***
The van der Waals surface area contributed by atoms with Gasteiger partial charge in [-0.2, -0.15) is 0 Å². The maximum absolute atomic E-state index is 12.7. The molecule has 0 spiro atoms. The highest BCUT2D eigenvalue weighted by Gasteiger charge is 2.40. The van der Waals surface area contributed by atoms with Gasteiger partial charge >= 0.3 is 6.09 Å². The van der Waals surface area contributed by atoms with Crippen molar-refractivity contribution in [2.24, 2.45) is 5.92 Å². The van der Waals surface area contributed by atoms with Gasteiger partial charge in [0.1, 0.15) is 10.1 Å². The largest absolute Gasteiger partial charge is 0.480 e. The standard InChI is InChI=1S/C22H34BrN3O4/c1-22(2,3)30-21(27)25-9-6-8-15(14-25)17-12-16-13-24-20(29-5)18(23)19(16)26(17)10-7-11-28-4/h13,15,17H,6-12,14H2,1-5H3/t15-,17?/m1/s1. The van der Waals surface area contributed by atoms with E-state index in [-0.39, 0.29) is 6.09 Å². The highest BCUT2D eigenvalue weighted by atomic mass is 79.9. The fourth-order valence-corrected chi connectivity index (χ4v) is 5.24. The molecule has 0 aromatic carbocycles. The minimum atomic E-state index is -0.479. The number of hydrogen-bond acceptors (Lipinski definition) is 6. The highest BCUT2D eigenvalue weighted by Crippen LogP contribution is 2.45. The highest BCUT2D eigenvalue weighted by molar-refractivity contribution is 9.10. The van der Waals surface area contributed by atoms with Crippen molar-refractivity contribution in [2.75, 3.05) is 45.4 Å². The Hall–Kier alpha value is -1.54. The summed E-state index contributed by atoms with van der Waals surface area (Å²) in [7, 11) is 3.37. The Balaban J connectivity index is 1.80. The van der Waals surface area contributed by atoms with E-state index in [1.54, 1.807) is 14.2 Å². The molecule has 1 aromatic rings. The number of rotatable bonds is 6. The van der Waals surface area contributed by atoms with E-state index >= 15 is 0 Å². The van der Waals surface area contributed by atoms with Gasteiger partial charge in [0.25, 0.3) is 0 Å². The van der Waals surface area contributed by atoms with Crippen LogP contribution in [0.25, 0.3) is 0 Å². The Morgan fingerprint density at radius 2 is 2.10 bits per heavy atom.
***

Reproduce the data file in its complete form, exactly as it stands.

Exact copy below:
The van der Waals surface area contributed by atoms with Gasteiger partial charge in [-0.2, -0.15) is 0 Å². The maximum absolute atomic E-state index is 12.7. The molecule has 0 spiro atoms. The highest BCUT2D eigenvalue weighted by Gasteiger charge is 2.40. The van der Waals surface area contributed by atoms with Gasteiger partial charge >= 0.3 is 6.09 Å². The van der Waals surface area contributed by atoms with Crippen molar-refractivity contribution in [2.24, 2.45) is 5.92 Å². The van der Waals surface area contributed by atoms with Gasteiger partial charge in [0.1, 0.15) is 10.1 Å². The largest absolute Gasteiger partial charge is 0.480 e. The standard InChI is InChI=1S/C22H34BrN3O4/c1-22(2,3)30-21(27)25-9-6-8-15(14-25)17-12-16-13-24-20(29-5)18(23)19(16)26(17)10-7-11-28-4/h13,15,17H,6-12,14H2,1-5H3/t15-,17?/m1/s1. The van der Waals surface area contributed by atoms with E-state index in [-0.39, 0.29) is 6.09 Å². The highest BCUT2D eigenvalue weighted by atomic mass is 79.9. The fourth-order valence-corrected chi connectivity index (χ4v) is 5.24. The molecule has 0 aromatic carbocycles. The minimum atomic E-state index is -0.479. The number of hydrogen-bond acceptors (Lipinski definition) is 6. The highest BCUT2D eigenvalue weighted by Crippen LogP contribution is 2.45. The highest BCUT2D eigenvalue weighted by molar-refractivity contribution is 9.10. The van der Waals surface area contributed by atoms with Crippen molar-refractivity contribution in [2.75, 3.05) is 45.4 Å². The Hall–Kier alpha value is -1.54. The summed E-state index contributed by atoms with van der Waals surface area (Å²) in [7, 11) is 3.37. The Balaban J connectivity index is 1.80. The van der Waals surface area contributed by atoms with E-state index in [1.54, 1.807) is 14.2 Å². The molecule has 1 aromatic rings. The number of rotatable bonds is 6. The van der Waals surface area contributed by atoms with E-state index >= 15 is 0 Å². The van der Waals surface area contributed by atoms with Gasteiger partial charge in [0.25, 0.3) is 0 Å². The van der Waals surface area contributed by atoms with Crippen LogP contribution in [0.25, 0.3) is 0 Å². The Morgan fingerprint density at radius 2 is 2.10 bits per heavy atom.